Renting Your Room With A View in Vermont? Here’s What You Need to Know

From the Vermont Department of Taxes – Many Vermonters and those living outside Vermont who own property in the state are renting their spare rooms or other types of lodging to visitors. They find it is a way to make a little extra money to supplement their incomes, but in many cases, the rent charged to the lodger is subject to the Vermont Rooms and Meals Tax and should be collected and remitted to the Vermont Department of Taxes. If you are renting a room in your home or some other form of lodging to guests, you should be aware of your tax liabilities.

Should You Collect the Meals and Rooms Tax?

You may view your venture as small scale compared to a larger bed and breakfast or inn. However, Vermont tax law requires that you collect and remit tax, just like any other business operating in Vermont.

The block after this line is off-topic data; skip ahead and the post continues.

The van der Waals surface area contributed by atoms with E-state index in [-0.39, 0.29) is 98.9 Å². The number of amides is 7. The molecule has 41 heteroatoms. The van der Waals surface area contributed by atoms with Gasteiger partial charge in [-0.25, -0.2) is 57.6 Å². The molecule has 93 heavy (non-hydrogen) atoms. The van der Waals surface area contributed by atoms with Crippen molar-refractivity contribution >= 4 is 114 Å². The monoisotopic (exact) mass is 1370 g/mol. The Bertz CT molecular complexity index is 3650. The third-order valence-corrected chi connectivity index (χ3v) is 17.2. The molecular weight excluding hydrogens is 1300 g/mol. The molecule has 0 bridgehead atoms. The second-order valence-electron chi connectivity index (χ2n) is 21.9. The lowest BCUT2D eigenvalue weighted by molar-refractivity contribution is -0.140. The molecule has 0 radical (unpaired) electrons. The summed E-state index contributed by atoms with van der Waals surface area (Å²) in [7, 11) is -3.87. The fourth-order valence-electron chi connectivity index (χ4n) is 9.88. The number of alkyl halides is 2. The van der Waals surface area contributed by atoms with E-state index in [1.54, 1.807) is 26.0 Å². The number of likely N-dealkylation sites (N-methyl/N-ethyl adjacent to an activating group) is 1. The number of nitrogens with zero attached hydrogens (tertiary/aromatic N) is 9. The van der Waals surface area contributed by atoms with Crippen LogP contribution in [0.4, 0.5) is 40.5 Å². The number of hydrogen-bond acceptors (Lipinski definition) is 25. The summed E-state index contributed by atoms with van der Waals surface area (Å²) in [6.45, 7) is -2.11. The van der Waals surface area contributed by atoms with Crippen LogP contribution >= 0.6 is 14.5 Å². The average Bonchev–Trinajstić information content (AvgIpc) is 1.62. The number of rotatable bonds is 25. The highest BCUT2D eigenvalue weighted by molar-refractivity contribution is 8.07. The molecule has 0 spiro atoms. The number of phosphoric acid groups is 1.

Vermont law states that sleeping accommodations offered to the public for a consideration on premises operated by a private person, entity, institution, or organization is subject to the Vermont Meals and Rooms Tax if those rentals total fifteen (15) or more days in any one calendar year. Please note: If you rent your room or other type of lodging to the same person for 30 or more consecutive days, the person is then considered to be a permanent resident, and different rules apply.

The following is a noninclusive list of types of lodging rented or owned by the host which fall under the provisions of the law:
• A house or room(s) in a house
• Cabin, cottage, condominium, ski lodge
• Barn, bunkhouse, tree house, camper, tent

To view the full fact sheet published by the Vermont Department of Taxes please click here.

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